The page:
As human consumption and pollution have led to a reduction in the Earth's biodiversity, those same activities have helped to create so many human-made objects that the weight of such materials is expected to exceed that of all people, other living animals, and plants by the end of 2020.
Scientists at the Weizmann Institute of Sciences in Rehovot, Israel, published (pdf) a study in Nature on Wednesday showing that the weight of all human-made objects, or "anthropogenic mass"—including automobiles, buildings, roads, and smaller plastics and other materials—is estimated at one teratonne, or one trillion metric tons.
Global human-made mass exceeds all living biomass #anthropocene https://t.co/bkD9MJ1xfy https://t.co/FuKJ86yN06— Erle Ellis (艾尔青) (@Erle Ellis (艾尔青)) 1607534207.0
"We find that Earth is exactly at the crossover point; in the year 2020, the anthropogenic mass, which has recently doubled roughly every 20 years, will surpass all global living biomass," wrote the scientists in Nature. "On average, for each person on the globe, anthropogenic mass equal to more than his or her body weight is produced every week."
While the weight of human-made objects has doubled every two decades recently, that of living animals and plants has dropped; the United Nations warned in a report last year that about one million species are now threatened with extinction as humans have encroached on natural habitats for agricultural and development purposes, exploited wild animals, and driven the climate crisis through fossil fuel extraction.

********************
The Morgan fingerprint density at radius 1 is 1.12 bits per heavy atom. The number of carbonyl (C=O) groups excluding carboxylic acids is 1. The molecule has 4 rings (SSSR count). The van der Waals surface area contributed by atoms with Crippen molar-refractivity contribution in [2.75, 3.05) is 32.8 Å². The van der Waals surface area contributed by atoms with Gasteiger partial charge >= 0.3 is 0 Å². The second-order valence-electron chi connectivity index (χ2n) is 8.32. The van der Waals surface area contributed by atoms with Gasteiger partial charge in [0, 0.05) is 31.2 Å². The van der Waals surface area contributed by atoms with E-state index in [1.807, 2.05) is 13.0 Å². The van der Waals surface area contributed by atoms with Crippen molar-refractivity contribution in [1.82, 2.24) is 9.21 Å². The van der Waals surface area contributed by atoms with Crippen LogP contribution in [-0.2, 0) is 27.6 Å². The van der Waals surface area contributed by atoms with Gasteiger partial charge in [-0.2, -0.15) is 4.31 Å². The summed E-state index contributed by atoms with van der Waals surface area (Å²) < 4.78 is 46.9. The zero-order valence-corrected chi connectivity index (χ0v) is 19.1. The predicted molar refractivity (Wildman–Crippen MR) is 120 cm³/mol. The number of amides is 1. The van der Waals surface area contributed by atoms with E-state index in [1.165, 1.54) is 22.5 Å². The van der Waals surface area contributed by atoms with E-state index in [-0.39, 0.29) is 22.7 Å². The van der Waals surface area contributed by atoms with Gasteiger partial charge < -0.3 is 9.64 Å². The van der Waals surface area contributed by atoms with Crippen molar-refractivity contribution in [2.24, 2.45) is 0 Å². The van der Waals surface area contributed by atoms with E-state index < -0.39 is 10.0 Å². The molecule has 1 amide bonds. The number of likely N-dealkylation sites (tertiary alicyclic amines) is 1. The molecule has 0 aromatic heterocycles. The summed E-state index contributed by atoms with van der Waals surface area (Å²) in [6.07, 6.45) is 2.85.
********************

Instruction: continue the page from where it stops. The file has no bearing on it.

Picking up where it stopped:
The significance of the new study regarding the weight of anthropogenic mass "is symbolic in the sense that it tells us something about the major role that humanity now plays in shaping the world and the state of the Earth around us," Dr. Ron Milo, who led the research, told BBC News.
The new research, wrote Jan Zalasiewicz and Mark Williams, professors of palaeobiology at the University of Leicester in the U.K., upends the long-held idea of "a natural world that dwarfed humanity and its creations":
Our constructions have now—indeed, spookily, just this year—attained the same mass as that of all living organisms on Earth. The human enterprise is growing fast, too, while nature keeps shrinking. The science-fiction scenario of an engineered planet is already here.
Since the mid-20th century, the Earth has been set on a new, human-driven trajectory... The weight of evidence, here, seems unarguable.
The scientists behind the study found that in 1900, human-made objects weighed roughly 35 billion tonnes, and that the weight doubled by the middle of the 20th century.
Since the Great Acceleration after World War II, "our stuff increased several-fold to a little over half a trillion tonnes by the end of the century," wrote Zalasiewicz and Williams at The Conversation. "In coming years, the living world will be far outweighed—threefold by 2040, they say, if current trends hold."
The scientists wrote in their study that their "quantification of the human enterprise" provides new evidence that the planet has entered "the human-induced epoch of the Anthropocene"—a geological age in which humanity's impacts on the living world will be visible in sediments millions of years from now.
This article first appeared on Common Dreams. You can read it here.
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